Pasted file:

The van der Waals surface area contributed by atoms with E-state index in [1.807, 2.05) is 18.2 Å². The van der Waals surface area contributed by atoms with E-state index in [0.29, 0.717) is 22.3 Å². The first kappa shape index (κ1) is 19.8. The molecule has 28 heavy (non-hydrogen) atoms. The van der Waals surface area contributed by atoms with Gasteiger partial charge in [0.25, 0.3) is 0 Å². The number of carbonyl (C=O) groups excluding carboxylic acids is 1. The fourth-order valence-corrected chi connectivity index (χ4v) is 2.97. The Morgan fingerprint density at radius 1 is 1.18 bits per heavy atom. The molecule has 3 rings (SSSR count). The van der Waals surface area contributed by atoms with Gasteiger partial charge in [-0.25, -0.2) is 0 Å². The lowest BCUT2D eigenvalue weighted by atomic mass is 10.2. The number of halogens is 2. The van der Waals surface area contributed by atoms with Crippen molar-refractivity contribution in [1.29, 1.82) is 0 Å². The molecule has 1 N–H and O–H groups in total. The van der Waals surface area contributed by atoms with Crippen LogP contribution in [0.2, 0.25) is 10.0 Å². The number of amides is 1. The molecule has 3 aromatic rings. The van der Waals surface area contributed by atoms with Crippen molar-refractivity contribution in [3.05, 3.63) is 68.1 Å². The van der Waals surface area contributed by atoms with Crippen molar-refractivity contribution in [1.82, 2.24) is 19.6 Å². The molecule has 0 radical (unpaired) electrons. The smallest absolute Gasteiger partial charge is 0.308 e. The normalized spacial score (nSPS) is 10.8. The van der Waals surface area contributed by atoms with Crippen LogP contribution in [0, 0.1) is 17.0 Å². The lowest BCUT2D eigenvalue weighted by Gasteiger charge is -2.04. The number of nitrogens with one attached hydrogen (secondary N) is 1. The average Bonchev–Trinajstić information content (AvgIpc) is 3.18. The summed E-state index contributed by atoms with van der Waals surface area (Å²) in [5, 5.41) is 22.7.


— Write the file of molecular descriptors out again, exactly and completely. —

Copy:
The van der Waals surface area contributed by atoms with E-state index in [1.807, 2.05) is 18.2 Å². The van der Waals surface area contributed by atoms with E-state index in [0.29, 0.717) is 22.3 Å². The first kappa shape index (κ1) is 19.8. The molecule has 28 heavy (non-hydrogen) atoms. The van der Waals surface area contributed by atoms with Gasteiger partial charge in [0.25, 0.3) is 0 Å². The number of carbonyl (C=O) groups excluding carboxylic acids is 1. The fourth-order valence-corrected chi connectivity index (χ4v) is 2.97. The Morgan fingerprint density at radius 1 is 1.18 bits per heavy atom. The molecule has 3 rings (SSSR count). The van der Waals surface area contributed by atoms with Gasteiger partial charge in [-0.25, -0.2) is 0 Å². The lowest BCUT2D eigenvalue weighted by atomic mass is 10.2. The number of halogens is 2. The van der Waals surface area contributed by atoms with Crippen molar-refractivity contribution in [1.29, 1.82) is 0 Å². The molecule has 1 N–H and O–H groups in total. The van der Waals surface area contributed by atoms with Crippen LogP contribution in [0.2, 0.25) is 10.0 Å². The number of amides is 1. The molecule has 3 aromatic rings. The van der Waals surface area contributed by atoms with Crippen molar-refractivity contribution in [3.05, 3.63) is 68.1 Å². The van der Waals surface area contributed by atoms with Crippen molar-refractivity contribution in [1.82, 2.24) is 19.6 Å². The molecule has 0 radical (unpaired) electrons. The smallest absolute Gasteiger partial charge is 0.308 e. The normalized spacial score (nSPS) is 10.8. The van der Waals surface area contributed by atoms with Crippen LogP contribution in [0, 0.1) is 17.0 Å². The lowest BCUT2D eigenvalue weighted by Gasteiger charge is -2.04. The number of nitrogens with one attached hydrogen (secondary N) is 1. The average Bonchev–Trinajstić information content (AvgIpc) is 3.18. The summed E-state index contributed by atoms with van der Waals surface area (Å²) in [5, 5.41) is 22.7.